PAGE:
Hyundai Air & Sea Show flies into South Beach in Miami for Memorial Day weekend extravaganza

Beachgoers watch as members of the US Air Force 920th Combat Search & Rescue Demonstration unit performs a rescue exercise during the Hyundai Air & Sea Show in Miami Beach on Saturday May 28, 2022.

Beachgoers watch as members of the US Air Force 920th Combat Search & Rescue Demonstration unit performs a rescue exercise during the Hyundai Air & Sea Show in Miami Beach on Saturday May 28, 2022.

pportal@miamiherald.com

The rumble of bombers and fighter jets over South Beach on Saturday could be heard from the shoreline and reverberating off city buildings, signaling the start of Memorial Day weekend as the annual Hyundai Air & Sea Show drew excited spectators to the beach.

The two-day military celebration, first held in South Beach in 2017, kicked off with hours of flyovers from aircrafts like the classic, eight-engine B-52 bomber and the sleek, supersonic F-16 jet.

Crowds gathered at the show’s ticketed viewing area on the beach at 14th Street and on the public beach, where tourists took photos of the aerial acrobatics and marine training demonstrations.

Guests in the ticketed area were treated to meet-and-greets with members of the US Army Golden Knights and British Army Red Devils parachute teams. People also had an opportunity to high-five military personnel and take selfies after an ocean-rescue demo.

South Beach’s Art Deco buildings served as a beautiful backdrop to the airplane flyovers, said Air Force veteran Willy Williams, who is in Miami training for his job as a cargo pilot out of Houston.

“You could be flying crop dusters out here and people would still want to come here,” Williams said.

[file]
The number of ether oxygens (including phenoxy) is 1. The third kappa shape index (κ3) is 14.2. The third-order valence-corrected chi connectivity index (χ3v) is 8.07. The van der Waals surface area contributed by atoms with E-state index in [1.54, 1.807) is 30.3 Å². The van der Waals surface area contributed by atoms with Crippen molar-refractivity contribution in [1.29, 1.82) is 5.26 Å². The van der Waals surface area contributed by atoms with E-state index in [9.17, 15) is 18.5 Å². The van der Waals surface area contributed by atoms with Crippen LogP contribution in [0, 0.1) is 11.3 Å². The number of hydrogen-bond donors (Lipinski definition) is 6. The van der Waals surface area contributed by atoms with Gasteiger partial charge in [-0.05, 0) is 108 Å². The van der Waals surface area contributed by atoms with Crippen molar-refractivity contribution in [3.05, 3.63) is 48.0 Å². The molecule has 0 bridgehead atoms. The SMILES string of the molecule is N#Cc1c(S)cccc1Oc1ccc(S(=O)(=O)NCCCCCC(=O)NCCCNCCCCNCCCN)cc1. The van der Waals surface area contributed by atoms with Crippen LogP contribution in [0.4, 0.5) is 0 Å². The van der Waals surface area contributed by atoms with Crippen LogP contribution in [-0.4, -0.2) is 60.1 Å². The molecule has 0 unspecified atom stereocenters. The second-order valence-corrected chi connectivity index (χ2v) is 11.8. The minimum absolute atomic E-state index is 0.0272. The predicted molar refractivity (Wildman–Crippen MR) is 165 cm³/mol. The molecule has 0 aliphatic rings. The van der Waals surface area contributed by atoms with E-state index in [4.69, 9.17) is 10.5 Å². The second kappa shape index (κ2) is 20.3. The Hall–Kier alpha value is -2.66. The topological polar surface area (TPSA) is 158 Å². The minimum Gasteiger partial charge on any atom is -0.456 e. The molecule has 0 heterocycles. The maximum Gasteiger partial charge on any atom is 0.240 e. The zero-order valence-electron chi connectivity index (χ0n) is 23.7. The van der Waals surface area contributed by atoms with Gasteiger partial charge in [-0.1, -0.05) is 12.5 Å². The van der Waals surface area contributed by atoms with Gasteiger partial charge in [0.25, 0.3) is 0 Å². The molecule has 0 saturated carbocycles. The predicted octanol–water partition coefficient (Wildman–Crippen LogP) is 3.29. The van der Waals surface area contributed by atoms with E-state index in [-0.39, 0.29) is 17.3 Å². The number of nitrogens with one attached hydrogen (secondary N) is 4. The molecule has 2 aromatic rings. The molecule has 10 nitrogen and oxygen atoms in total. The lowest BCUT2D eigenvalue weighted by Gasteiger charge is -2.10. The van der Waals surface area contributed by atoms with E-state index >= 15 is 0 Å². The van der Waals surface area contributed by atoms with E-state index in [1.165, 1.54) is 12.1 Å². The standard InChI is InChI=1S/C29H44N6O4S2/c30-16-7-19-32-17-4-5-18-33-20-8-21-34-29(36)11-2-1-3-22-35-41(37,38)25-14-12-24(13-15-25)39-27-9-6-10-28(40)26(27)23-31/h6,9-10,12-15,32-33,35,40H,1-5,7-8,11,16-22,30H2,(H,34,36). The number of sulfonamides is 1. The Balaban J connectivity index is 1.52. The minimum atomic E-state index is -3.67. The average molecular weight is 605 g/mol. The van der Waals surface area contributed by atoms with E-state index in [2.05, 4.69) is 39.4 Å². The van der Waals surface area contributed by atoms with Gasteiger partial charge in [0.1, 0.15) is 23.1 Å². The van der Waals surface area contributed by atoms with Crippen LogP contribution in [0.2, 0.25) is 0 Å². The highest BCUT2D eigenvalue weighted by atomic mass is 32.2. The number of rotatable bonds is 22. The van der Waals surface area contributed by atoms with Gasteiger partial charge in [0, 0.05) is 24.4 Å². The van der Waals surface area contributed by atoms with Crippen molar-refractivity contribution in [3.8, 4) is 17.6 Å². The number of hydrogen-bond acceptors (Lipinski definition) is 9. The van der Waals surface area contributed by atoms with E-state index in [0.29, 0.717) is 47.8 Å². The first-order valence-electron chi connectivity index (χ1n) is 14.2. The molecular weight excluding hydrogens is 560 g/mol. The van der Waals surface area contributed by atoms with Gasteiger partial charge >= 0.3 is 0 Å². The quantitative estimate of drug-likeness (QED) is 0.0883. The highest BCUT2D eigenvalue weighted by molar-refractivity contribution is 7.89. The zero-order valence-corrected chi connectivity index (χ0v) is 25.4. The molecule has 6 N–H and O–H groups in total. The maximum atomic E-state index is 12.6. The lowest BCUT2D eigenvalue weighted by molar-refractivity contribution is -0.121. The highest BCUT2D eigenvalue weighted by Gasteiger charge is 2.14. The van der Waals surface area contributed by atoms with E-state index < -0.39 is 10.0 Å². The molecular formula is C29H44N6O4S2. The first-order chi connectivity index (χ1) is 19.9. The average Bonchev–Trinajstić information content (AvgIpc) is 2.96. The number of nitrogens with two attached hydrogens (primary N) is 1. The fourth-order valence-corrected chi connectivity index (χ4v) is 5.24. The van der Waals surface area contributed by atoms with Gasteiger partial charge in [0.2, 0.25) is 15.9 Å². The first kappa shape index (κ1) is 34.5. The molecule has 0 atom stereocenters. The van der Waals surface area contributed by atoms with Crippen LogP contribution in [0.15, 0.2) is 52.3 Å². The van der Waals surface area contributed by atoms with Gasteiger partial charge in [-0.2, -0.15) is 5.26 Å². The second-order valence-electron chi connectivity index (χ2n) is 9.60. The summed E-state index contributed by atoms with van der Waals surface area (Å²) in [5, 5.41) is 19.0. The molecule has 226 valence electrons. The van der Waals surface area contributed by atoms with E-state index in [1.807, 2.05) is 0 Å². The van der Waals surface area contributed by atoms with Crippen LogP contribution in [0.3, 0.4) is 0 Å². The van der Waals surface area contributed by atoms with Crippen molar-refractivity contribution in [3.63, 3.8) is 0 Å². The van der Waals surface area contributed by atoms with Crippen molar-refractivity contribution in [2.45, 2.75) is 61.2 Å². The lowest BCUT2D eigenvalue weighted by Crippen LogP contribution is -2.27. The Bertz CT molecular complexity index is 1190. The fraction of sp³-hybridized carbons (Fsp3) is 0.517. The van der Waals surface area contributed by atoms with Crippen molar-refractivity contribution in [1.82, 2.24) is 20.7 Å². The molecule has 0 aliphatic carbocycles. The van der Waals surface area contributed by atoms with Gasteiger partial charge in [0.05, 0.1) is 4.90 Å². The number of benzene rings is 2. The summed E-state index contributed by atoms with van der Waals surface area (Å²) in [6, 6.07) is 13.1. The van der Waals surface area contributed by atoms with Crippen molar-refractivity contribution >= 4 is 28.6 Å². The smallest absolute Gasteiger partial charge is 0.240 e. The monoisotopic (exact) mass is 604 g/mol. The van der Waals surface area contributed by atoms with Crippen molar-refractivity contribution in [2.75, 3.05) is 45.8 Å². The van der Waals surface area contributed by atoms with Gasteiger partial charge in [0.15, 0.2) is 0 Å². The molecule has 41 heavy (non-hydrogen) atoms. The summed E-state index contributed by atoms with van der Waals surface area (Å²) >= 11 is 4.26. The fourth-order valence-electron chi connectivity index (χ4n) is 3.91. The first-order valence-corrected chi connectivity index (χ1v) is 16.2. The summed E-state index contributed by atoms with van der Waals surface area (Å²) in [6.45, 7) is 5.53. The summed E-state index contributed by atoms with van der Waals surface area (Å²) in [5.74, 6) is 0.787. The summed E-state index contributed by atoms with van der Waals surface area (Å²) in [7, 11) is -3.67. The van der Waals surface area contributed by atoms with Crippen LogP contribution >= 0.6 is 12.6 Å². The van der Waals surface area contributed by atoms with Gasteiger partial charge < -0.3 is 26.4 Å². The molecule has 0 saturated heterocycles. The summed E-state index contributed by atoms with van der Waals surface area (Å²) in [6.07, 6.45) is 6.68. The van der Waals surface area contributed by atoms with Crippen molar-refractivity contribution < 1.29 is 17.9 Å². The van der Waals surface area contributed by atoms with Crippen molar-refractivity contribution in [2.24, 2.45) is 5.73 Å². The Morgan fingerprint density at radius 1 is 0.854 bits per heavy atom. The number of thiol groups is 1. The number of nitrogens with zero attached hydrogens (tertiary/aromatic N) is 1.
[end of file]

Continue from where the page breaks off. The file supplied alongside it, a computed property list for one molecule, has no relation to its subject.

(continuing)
Air Force logistics officer Rob Vespe attended the show with his sons RJ, 10, and Nicolas, 7, who grabbed a photo with the Golden Knight parachute team after the group landed on the sand near the 12th Street lifeguard stand.

It was their first time at the South Beach event, though Vespe said he has been to similar military exhibitions in Homestead and Jacksonville.

“When you put the Miami twist on it, it’s very unique,” ​​he said.

Visitors to a free display area in Lummus Park between 14th and 11th streets posed with tanks, while others participated in physical fitness challenges or got free fries from a Checkers food truck.

The accompanying music varied from party songs, “Party Up” by DMX, to more patriotic anthems, “Proud to be an American” by Lee Greenwood. And there was the bleak playing of “Taps,” the bugle melody played at military funerals.

Many spectators dressed in American-flag apparel and some wore military attire. Food, water, beer and cocktails were for sale ($12 burgers, $11 cocktails, $7 beers and $3 water bottles) and visitors could choose from laying a towel on the beach or watching the festivities from a shaded bar or premium cabana seating.

“You can’t beat that,” Williams, the Air Force veteran, said as he smiled while watching an F-16 fly high above Ocean Drive.

Saturday’s festivities cap off with a concert from 3 Doors Down and a fireworks display after the music ends at 10 pm The Air & Sea Show returns to South Beach Sunday at 11:15 am

Martin Vassolo writes about local government and community news in Miami Beach, Surfside and beyond. He was part of the team that covered the Champlain Towers South building collapse, work that was recognized with a staff Pulitzer Prize for breaking news. He began working for the Herald in 2018 after attending the University of Florida.

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